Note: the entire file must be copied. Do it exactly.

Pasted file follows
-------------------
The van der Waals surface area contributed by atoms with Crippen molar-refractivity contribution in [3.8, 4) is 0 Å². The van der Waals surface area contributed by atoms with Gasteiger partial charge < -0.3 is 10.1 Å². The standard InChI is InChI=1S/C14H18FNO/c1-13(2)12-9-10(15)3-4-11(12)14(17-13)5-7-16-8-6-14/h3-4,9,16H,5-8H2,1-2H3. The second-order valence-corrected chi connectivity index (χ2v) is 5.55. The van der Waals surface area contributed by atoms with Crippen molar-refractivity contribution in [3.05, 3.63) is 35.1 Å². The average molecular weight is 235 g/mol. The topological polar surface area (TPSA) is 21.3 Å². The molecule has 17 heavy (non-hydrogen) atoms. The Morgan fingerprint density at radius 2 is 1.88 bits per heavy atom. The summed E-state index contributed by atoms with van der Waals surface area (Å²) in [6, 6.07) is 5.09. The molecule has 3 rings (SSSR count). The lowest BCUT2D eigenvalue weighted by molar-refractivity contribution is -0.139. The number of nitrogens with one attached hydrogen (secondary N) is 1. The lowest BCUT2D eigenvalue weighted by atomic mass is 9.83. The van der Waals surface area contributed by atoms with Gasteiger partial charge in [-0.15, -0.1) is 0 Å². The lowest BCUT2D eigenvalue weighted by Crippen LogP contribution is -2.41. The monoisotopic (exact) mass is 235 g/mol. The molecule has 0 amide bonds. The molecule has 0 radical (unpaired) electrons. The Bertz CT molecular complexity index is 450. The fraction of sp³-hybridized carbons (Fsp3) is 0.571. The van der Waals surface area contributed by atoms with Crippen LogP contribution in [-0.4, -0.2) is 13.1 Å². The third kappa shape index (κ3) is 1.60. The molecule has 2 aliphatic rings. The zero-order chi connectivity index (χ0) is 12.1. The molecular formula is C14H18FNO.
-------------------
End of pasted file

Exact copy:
The van der Waals surface area contributed by atoms with Crippen molar-refractivity contribution in [3.8, 4) is 0 Å². The van der Waals surface area contributed by atoms with Gasteiger partial charge < -0.3 is 10.1 Å². The standard InChI is InChI=1S/C14H18FNO/c1-13(2)12-9-10(15)3-4-11(12)14(17-13)5-7-16-8-6-14/h3-4,9,16H,5-8H2,1-2H3. The second-order valence-corrected chi connectivity index (χ2v) is 5.55. The van der Waals surface area contributed by atoms with Crippen molar-refractivity contribution in [3.05, 3.63) is 35.1 Å². The average molecular weight is 235 g/mol. The topological polar surface area (TPSA) is 21.3 Å². The molecule has 17 heavy (non-hydrogen) atoms. The Morgan fingerprint density at radius 2 is 1.88 bits per heavy atom. The summed E-state index contributed by atoms with van der Waals surface area (Å²) in [6, 6.07) is 5.09. The molecule has 3 rings (SSSR count). The lowest BCUT2D eigenvalue weighted by molar-refractivity contribution is -0.139. The number of nitrogens with one attached hydrogen (secondary N) is 1. The lowest BCUT2D eigenvalue weighted by atomic mass is 9.83. The van der Waals surface area contributed by atoms with Gasteiger partial charge in [-0.15, -0.1) is 0 Å². The lowest BCUT2D eigenvalue weighted by Crippen LogP contribution is -2.41. The monoisotopic (exact) mass is 235 g/mol. The molecule has 0 amide bonds. The molecule has 0 radical (unpaired) electrons. The Bertz CT molecular complexity index is 450. The fraction of sp³-hybridized carbons (Fsp3) is 0.571. The van der Waals surface area contributed by atoms with Crippen LogP contribution in [-0.4, -0.2) is 13.1 Å². The third kappa shape index (κ3) is 1.60. The molecule has 2 aliphatic rings. The zero-order chi connectivity index (χ0) is 12.1. The molecular formula is C14H18FNO.